In the not-too-distant past, the prognosis for patients affected with an inherited retinal disorder was grim. Patients were often told that there was nothing that could be performed and that their fate was irreversible blindness. Fortunately, with developments in stem cell and gene transfer technologies there is now realistic hope for treating many of these individuals. The ability to accurately identify a patient’s disease-causing mutations is a prerequisite to the development of both gene-based and autologous cell-based therapies.
Disease-specific phenotypes identified would be used to test and confirm the efficacy of gene transfer and genome editing approaches. Gene transfer vectors shown to be effective at correcting the disease phenotype would then be used to treat patients’ remaining photoreceptor cells.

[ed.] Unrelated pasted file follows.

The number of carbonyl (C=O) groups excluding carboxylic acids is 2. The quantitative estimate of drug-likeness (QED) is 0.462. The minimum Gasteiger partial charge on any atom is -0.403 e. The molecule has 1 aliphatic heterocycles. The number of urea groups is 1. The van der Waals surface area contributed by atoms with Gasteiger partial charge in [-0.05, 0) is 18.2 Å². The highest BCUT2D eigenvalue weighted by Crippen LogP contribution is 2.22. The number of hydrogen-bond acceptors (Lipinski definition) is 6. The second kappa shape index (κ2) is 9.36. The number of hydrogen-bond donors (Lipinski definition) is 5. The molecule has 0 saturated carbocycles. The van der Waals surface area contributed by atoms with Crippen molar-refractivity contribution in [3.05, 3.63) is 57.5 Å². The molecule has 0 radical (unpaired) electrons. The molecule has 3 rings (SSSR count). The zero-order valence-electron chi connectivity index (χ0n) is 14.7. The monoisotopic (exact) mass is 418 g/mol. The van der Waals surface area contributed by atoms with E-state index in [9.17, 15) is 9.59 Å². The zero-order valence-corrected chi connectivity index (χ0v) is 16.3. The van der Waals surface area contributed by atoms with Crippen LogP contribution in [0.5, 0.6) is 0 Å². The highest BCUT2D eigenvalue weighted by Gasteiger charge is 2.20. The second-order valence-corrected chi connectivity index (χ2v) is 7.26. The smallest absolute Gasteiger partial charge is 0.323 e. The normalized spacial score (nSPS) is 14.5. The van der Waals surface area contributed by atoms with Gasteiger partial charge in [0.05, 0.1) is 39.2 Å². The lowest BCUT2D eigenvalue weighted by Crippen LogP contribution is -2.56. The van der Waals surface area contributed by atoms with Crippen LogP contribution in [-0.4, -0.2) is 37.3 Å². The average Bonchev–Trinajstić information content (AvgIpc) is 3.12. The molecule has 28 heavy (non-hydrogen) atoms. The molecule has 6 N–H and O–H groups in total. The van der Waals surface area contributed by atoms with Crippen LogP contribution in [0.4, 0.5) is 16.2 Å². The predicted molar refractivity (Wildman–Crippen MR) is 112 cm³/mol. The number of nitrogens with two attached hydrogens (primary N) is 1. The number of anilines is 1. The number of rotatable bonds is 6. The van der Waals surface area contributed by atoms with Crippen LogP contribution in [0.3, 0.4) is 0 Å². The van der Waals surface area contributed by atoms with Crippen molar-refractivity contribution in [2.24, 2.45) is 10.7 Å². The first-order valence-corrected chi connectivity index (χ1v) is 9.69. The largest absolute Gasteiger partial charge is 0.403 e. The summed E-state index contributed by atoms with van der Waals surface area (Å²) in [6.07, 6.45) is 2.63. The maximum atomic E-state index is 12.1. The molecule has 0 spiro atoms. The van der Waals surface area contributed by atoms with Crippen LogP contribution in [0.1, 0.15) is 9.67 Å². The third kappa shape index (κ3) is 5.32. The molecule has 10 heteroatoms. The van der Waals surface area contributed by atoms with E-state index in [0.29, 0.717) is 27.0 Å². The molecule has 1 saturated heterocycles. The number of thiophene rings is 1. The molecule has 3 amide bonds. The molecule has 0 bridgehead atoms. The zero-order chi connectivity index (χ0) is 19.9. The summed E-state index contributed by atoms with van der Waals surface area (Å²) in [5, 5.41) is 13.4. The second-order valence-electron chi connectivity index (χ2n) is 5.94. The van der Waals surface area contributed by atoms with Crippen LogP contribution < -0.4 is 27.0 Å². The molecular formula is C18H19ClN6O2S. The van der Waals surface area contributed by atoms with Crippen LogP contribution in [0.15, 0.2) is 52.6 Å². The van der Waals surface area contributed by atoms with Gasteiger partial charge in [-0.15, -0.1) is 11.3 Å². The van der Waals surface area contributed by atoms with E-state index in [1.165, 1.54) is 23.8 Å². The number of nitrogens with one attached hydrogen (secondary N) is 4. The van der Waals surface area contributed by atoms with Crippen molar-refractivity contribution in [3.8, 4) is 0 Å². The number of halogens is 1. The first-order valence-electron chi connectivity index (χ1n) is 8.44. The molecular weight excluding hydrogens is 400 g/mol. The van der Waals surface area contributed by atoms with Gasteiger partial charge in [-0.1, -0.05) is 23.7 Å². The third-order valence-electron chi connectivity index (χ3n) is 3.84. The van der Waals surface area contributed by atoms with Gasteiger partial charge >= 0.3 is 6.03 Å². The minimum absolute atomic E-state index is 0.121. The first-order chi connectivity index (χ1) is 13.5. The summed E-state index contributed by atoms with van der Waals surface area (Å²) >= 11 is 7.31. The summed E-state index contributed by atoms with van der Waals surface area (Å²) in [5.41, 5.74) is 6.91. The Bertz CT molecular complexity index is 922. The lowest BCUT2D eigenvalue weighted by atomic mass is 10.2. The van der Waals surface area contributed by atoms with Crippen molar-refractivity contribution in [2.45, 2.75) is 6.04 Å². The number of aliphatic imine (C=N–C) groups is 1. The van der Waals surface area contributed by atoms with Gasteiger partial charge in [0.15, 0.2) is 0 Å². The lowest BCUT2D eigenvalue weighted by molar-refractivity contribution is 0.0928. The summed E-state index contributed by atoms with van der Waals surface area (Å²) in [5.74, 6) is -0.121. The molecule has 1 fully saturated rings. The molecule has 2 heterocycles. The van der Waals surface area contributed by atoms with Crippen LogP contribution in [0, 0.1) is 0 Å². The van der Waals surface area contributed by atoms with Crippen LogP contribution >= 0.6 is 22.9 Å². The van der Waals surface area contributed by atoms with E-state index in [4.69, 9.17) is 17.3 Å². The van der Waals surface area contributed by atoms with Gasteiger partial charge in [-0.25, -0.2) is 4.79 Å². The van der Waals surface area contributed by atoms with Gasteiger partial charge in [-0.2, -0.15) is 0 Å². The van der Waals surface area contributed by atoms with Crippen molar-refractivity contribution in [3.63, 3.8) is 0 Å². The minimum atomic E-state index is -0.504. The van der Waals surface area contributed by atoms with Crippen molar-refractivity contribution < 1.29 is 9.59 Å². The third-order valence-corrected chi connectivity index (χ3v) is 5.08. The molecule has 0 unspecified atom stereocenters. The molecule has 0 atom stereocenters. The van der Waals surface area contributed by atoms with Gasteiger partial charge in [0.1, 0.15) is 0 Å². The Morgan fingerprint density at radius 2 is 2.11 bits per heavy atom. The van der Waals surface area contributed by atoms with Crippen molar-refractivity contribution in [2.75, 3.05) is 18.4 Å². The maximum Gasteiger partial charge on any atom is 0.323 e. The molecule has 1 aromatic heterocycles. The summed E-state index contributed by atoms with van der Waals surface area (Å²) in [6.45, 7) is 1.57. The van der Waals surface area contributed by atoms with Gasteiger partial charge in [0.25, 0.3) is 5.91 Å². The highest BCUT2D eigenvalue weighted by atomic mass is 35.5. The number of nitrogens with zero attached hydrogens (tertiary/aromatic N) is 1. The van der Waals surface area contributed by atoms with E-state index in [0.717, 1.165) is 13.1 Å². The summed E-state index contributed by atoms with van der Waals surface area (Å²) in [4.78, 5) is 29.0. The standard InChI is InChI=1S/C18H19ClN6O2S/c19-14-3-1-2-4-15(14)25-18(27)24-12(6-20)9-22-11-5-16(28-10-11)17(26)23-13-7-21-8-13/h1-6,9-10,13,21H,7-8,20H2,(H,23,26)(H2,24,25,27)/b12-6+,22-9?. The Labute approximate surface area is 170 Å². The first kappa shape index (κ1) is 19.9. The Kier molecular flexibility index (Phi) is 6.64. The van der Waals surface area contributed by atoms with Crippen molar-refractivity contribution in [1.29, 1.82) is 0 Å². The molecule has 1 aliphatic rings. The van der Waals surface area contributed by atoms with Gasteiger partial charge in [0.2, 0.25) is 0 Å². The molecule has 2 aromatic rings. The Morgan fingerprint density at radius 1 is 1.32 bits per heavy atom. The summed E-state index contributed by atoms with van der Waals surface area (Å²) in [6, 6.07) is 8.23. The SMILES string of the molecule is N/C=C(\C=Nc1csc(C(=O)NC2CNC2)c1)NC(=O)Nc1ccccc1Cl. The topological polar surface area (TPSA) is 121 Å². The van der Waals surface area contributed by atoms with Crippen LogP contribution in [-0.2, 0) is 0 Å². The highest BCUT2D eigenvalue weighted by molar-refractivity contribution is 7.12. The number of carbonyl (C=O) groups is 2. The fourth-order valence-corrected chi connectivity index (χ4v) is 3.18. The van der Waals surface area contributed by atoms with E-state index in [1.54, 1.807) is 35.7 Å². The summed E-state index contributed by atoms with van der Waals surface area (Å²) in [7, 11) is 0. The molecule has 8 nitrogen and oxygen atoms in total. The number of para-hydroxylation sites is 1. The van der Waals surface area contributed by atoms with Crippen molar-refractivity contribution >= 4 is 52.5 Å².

For an inherited retinal disease, it is important to direct the appropriate level of expression in the cell type specific to the pathophysiology of the disease. Thus, developing a “molecular toolbox” of gene transfer reagents is of great interest. This array of reagents would include promoters specific to heterologous cell or tissue types with varying degrees of expressivity and a series of viral vectors with a range of carrying capacities.